Link to Owner Dr. Robert B. Pamplin Jr.



The Tigard-based humanitarian agency is reaching out to unhoused and BIPOC communities.

COURTESY PHOTO: MEDICAL TEAMS INTERNATIONAL - While Medical Teams International previously tested individuals for COVID-19, the non-profit organization is beginning to distribute vaccinations to marginalized communities Wednesday.Those familiar with the large red Medical Teams International mobile clinics are used to seeing them delivering dental or medical care to those in need around Oregon. But now those vehicles are being tasked with another job — providing COVID-19 vaccinations for marginalized groups.

Beginning Wednesday, April 7, the Tigard-based, Christian humanitarian organization will begin administering vaccines to Oregon communities that are underserved or lack health insurance.

Three days of clinics already have been set up beginning Wednesday at Mount Olivet Baptist Church in North Portland to serve those marginalized communities after Medical Teams International received permission to distribute COVID-19 shots from the Oregon Health Authority. Six hundred Johnson & Johnson vaccines, or about 200 per clinic, are expected to be administered.

Spanish-speaking volunteers and staff will be available to assist as well as those who speak English, according to Victoria Wilson, spokesperson for Medical Teams International.

COURTESY PHOTO: MEDICAL TEAMS INTERNATIONAL - Martha Newsome is Medical Teams International CEO and president. The organization is headquartered in Tigard."We're partnering with Providence Health System on those clinics and these are the first ones out of the gate," said Martha Newsome, Medical Teams International CEO and president. "This will be sort of a slow start and we hope to get up to a higher level of capacity to be able to keep those clinics going."

Those vaccines will be distributed from the teams' 11 large RV/buses, a recently purchased smaller bus and several rented vehicles with the mobile clinics focusing on serving those who are experiencing homelessness as well as Black, Indigenous (and) People of Color, or BIPOC, communities. BlueCross BlueShield of Oregon has provided a significant gift to fund those clinics.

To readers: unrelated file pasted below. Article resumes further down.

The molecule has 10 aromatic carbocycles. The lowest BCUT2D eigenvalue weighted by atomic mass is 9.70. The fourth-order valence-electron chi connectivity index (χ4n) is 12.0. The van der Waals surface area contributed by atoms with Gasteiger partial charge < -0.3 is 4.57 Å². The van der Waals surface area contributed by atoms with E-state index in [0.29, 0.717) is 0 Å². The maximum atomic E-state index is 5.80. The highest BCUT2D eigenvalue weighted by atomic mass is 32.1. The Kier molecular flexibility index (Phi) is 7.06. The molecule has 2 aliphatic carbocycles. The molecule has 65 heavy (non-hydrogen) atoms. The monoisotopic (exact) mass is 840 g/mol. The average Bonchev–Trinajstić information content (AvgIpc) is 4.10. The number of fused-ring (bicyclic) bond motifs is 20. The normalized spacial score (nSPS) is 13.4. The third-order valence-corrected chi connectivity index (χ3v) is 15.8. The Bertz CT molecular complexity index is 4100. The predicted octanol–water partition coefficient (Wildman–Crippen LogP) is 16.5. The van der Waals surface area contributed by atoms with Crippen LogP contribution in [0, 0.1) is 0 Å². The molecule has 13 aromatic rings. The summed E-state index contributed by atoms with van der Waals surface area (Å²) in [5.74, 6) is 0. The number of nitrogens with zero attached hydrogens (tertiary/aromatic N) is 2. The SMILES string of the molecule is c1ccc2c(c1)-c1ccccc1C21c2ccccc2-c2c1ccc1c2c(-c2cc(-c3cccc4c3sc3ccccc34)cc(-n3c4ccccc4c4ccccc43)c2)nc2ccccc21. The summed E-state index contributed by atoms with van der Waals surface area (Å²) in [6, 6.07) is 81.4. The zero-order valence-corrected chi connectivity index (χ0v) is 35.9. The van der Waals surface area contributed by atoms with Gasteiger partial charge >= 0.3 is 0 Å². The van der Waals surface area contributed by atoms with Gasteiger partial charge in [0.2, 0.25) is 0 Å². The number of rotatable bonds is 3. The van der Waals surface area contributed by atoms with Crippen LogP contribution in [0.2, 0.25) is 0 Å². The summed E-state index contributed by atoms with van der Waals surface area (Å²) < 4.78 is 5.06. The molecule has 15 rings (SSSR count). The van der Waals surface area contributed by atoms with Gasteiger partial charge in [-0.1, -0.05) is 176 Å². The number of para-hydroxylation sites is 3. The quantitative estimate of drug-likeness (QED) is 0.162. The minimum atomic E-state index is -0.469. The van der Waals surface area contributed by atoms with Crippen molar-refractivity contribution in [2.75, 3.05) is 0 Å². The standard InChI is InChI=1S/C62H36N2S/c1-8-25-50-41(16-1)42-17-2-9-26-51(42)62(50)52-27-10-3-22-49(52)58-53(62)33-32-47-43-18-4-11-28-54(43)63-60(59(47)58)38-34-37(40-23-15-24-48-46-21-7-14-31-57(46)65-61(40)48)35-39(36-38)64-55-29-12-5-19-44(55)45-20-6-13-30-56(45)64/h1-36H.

Wilson said this week's clinics are by appointment only except for the final hour, from 2 to 3 p.m., when drop-ins will be accepted. That was just decided Tuesday, April 6, Wilson added.

Newsome said since Medical Teams International has been conducting a large amount of COVID-19 testing with migrant farm workers in Oregon and Washington.

"We've built a lot of trust with them, so I think that's going to be super-helpful as we switch into doing more vaccinating," she said.

Newsome said when the COVID-19 pandemic hit, the non-profit began distributing a large amount of personal protective equipment, or PPEs, through its distribution center.

"Then our team started working on plans to do COVID testing so we've actually, together with our partners, and with the Oregon Health Authority, and the Department of Health in Washington state, provided about 34,000 tests," Newsome said of the agency that provides life-saving medical care for those in crisis including survivors of natural disasters and refugees.

While Medical Teams International previously began COVID-19 testing in Washington and then went to Oregon, this time the organization will start in Oregon and hope to be vaccinating in Washington by the end of the month.

"It's been super-dynamic to figure this out," Newsome said, adding that the Oregon Health Authority is still trying to work with its partners to determine where the medical organization can site its next mobile clinic site. "It's like a big, huge chess board."

Newsome called COVID-19 the "great equalizer." Medical Teams International has historically responded to outbreaks of diseases such as HIV, Ebola or malaria virtually every year, but Newsome said, "This is the first time that we've experienced a global pandemic since the Spanish flu of 1920, and yet (the United States) got hit harder here than our international programs where we serve refugees."

She said she expects vaccinations from the mobile clinics to continue through the summer.

"No one really knows the end point," Newsome said. "The faster we get the vaccines out, the faster we'll be able to sort of ramp down."

Ideally, that will mean some type of herd immunity in the fall, whereupon Medical Teams International would return to COVID-19 testing and providing its mobile dental and health services buses to communities in need.

"I keep telling people we're not going to be safe until we're all safe," Newsome said. "We're in this together, and it's really about getting out of it together, too."PMG FILE PHOTO - Medical Teams International will use its fleet of familiar red RVs/buses as mobile vaccination clinics as the organization begins distributing COVID-19 shots this week.

Editor's note: This story has been updated with additional information on the vaccine clinics, including a doubling of the number of vaccinations expected to be administered, according to Medical Teams International.

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